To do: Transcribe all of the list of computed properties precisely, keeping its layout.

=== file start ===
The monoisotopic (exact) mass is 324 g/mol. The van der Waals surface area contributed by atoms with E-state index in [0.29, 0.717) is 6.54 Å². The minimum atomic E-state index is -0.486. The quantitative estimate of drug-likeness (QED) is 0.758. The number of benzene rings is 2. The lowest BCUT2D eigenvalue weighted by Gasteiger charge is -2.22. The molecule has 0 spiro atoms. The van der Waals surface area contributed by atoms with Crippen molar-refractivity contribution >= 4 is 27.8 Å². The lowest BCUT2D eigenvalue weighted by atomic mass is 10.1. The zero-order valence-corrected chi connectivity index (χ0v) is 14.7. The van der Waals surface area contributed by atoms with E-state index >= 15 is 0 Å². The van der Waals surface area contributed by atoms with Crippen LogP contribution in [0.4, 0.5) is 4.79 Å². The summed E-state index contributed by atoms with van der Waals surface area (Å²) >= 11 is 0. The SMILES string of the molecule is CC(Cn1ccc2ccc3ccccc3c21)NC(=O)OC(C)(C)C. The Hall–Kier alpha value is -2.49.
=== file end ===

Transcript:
The monoisotopic (exact) mass is 324 g/mol. The van der Waals surface area contributed by atoms with E-state index in [0.29, 0.717) is 6.54 Å². The minimum atomic E-state index is -0.486. The quantitative estimate of drug-likeness (QED) is 0.758. The number of benzene rings is 2. The lowest BCUT2D eigenvalue weighted by Gasteiger charge is -2.22. The molecule has 0 spiro atoms. The van der Waals surface area contributed by atoms with Crippen molar-refractivity contribution >= 4 is 27.8 Å². The lowest BCUT2D eigenvalue weighted by atomic mass is 10.1. The zero-order valence-corrected chi connectivity index (χ0v) is 14.7. The van der Waals surface area contributed by atoms with E-state index >= 15 is 0 Å². The van der Waals surface area contributed by atoms with Crippen LogP contribution in [0.4, 0.5) is 4.79 Å². The summed E-state index contributed by atoms with van der Waals surface area (Å²) >= 11 is 0. The SMILES string of the molecule is CC(Cn1ccc2ccc3ccccc3c21)NC(=O)OC(C)(C)C. The Hall–Kier alpha value is -2.49.